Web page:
Thursday, August 25, 2022

Three Thousand Years of Longing is a flawed, but grand exploration of storytelling


Three Thousand Years of Longing may hinge its plot on wishes, but this is primarily a cinematic ode to the power of stories. The way we tell them or the types of characters who inhabit them may change over the centuries, but human beings are always entranced by a good story. Like so much of life, stories offer up a paradox. They're a retreat from the world we inhabit, yet the best ones tend to remind us of our experiences in everyday reality. There's often a very thin line separating the fantastical and the mundane, no matter what era you live in. Those seemingly disparate forces are comfortable bedfellows in director George Miller's new movie Three Thousand Years of Longing, which features wraparound segments reminiscent of My Dinner with Andre along with expansive flashbacks evocative of Cloud Atlas.

In this adaptation of A.S. Byatt's The Djinn in the Nightingale's Eye (penned by Miller and Augusta Gore), Alithea Binnie (Tilda Swinton) is an expert in narratives and literature heading off to a conference in Istanbul. While there, she stumbles on a trinket that contains a Djinn (Idris Elba). This being is prepared to grant Binnie a trio of wishes, but she's read a story or two in her life about wishes and is convinced only trouble will follow any wishes she makes. Since Djinn needs to grant three wishes to a mortal person to finally end his existence on Earth, he proceeds to recount to Binnie the stories of his various existences. This is all done in the hopes of making her see the problems with wishes they can now avoid. "We can control this story," he tells her, though this Djinn, more than anyone, should know that stories, much like people, can never be fully controlled.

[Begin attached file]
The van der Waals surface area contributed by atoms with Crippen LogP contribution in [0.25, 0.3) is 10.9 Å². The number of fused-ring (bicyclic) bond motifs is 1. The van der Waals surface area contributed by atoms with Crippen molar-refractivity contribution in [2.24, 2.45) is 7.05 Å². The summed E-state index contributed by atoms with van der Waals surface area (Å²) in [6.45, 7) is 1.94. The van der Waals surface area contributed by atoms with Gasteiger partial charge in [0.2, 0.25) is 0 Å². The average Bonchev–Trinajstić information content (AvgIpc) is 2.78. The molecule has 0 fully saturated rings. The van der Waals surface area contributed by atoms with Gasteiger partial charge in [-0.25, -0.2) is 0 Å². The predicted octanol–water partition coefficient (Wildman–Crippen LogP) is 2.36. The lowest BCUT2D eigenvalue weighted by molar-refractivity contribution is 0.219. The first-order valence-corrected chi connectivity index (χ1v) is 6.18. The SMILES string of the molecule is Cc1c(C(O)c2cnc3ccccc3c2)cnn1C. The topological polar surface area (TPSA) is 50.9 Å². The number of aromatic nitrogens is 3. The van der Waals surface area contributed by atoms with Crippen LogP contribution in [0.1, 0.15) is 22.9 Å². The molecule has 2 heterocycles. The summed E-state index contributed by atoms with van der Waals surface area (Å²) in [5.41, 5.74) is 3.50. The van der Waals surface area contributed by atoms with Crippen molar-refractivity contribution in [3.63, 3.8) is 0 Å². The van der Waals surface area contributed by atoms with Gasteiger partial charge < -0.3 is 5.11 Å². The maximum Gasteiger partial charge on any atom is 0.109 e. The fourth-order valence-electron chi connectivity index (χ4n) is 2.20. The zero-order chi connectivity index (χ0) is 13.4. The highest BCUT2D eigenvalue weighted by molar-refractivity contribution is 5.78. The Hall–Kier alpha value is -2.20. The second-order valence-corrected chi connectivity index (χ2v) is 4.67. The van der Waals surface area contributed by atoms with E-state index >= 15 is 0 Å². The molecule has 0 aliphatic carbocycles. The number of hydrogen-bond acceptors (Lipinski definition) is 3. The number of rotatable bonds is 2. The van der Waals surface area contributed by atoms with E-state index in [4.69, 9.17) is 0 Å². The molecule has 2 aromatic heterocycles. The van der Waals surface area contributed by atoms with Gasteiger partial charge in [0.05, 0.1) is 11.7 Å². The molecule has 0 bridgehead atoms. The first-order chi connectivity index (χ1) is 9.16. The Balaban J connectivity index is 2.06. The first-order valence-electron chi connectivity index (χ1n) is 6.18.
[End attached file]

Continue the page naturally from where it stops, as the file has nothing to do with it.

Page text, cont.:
With so much uncertainty plaguing the world of big-screen feature-length filmmaking every day, there's an undeniable thrill in seeing George Miller toss out an oddball entity like Three Thousand Years of Longing into the world. The very existence of this film seems to be a refutation to the idea that only pre-established properties and all-ages fare can now play at your local Cinemark. Of course, Longing is far from a perfect movie, but even its rough edges speak highly to what a personal and unique creation this is. Like when he decided to make Mad Max: Fury Road or the quietly devastating kid's movie Babe: Pig in the City, Miller is swinging for the fences here rather than sticking with the tidy and the familiar. This filmmaker would rather make something that's occasionally messy but memorable rather than a feature that's thoroughly cohesive but generic.